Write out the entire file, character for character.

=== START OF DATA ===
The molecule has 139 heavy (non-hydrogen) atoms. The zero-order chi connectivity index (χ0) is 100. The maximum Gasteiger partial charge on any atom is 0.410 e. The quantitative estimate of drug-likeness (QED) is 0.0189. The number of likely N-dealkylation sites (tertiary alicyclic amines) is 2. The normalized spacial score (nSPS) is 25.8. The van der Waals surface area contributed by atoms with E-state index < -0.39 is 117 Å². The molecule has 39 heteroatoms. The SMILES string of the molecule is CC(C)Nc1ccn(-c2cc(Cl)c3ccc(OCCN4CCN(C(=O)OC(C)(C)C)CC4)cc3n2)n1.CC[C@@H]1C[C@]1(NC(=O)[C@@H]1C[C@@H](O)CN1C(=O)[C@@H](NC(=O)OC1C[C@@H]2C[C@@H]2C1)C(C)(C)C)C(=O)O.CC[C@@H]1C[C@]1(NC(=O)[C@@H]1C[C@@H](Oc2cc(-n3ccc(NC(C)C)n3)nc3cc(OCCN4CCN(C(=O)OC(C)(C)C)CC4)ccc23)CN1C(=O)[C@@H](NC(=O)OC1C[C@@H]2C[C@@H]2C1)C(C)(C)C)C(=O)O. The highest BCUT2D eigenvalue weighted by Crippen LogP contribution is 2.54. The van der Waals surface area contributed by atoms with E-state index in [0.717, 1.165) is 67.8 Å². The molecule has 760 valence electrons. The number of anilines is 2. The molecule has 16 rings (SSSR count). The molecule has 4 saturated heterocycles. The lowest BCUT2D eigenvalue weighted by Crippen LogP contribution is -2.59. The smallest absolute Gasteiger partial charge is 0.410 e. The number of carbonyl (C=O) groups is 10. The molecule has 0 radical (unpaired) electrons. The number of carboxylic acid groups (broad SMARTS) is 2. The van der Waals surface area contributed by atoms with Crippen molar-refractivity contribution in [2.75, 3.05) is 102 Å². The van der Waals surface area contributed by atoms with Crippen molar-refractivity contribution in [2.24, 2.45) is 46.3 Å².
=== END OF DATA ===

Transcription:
The molecule has 139 heavy (non-hydrogen) atoms. The zero-order chi connectivity index (χ0) is 100. The maximum Gasteiger partial charge on any atom is 0.410 e. The quantitative estimate of drug-likeness (QED) is 0.0189. The number of likely N-dealkylation sites (tertiary alicyclic amines) is 2. The normalized spacial score (nSPS) is 25.8. The van der Waals surface area contributed by atoms with E-state index < -0.39 is 117 Å². The molecule has 39 heteroatoms. The SMILES string of the molecule is CC(C)Nc1ccn(-c2cc(Cl)c3ccc(OCCN4CCN(C(=O)OC(C)(C)C)CC4)cc3n2)n1.CC[C@@H]1C[C@]1(NC(=O)[C@@H]1C[C@@H](O)CN1C(=O)[C@@H](NC(=O)OC1C[C@@H]2C[C@@H]2C1)C(C)(C)C)C(=O)O.CC[C@@H]1C[C@]1(NC(=O)[C@@H]1C[C@@H](Oc2cc(-n3ccc(NC(C)C)n3)nc3cc(OCCN4CCN(C(=O)OC(C)(C)C)CC4)ccc23)CN1C(=O)[C@@H](NC(=O)OC1C[C@@H]2C[C@@H]2C1)C(C)(C)C)C(=O)O. The highest BCUT2D eigenvalue weighted by Crippen LogP contribution is 2.54. The van der Waals surface area contributed by atoms with E-state index in [0.717, 1.165) is 67.8 Å². The molecule has 760 valence electrons. The number of anilines is 2. The molecule has 16 rings (SSSR count). The molecule has 4 saturated heterocycles. The lowest BCUT2D eigenvalue weighted by Crippen LogP contribution is -2.59. The smallest absolute Gasteiger partial charge is 0.410 e. The number of carbonyl (C=O) groups is 10. The molecule has 0 radical (unpaired) electrons. The number of carboxylic acid groups (broad SMARTS) is 2. The van der Waals surface area contributed by atoms with Crippen molar-refractivity contribution in [2.75, 3.05) is 102 Å². The van der Waals surface area contributed by atoms with Crippen molar-refractivity contribution in [2.24, 2.45) is 46.3 Å².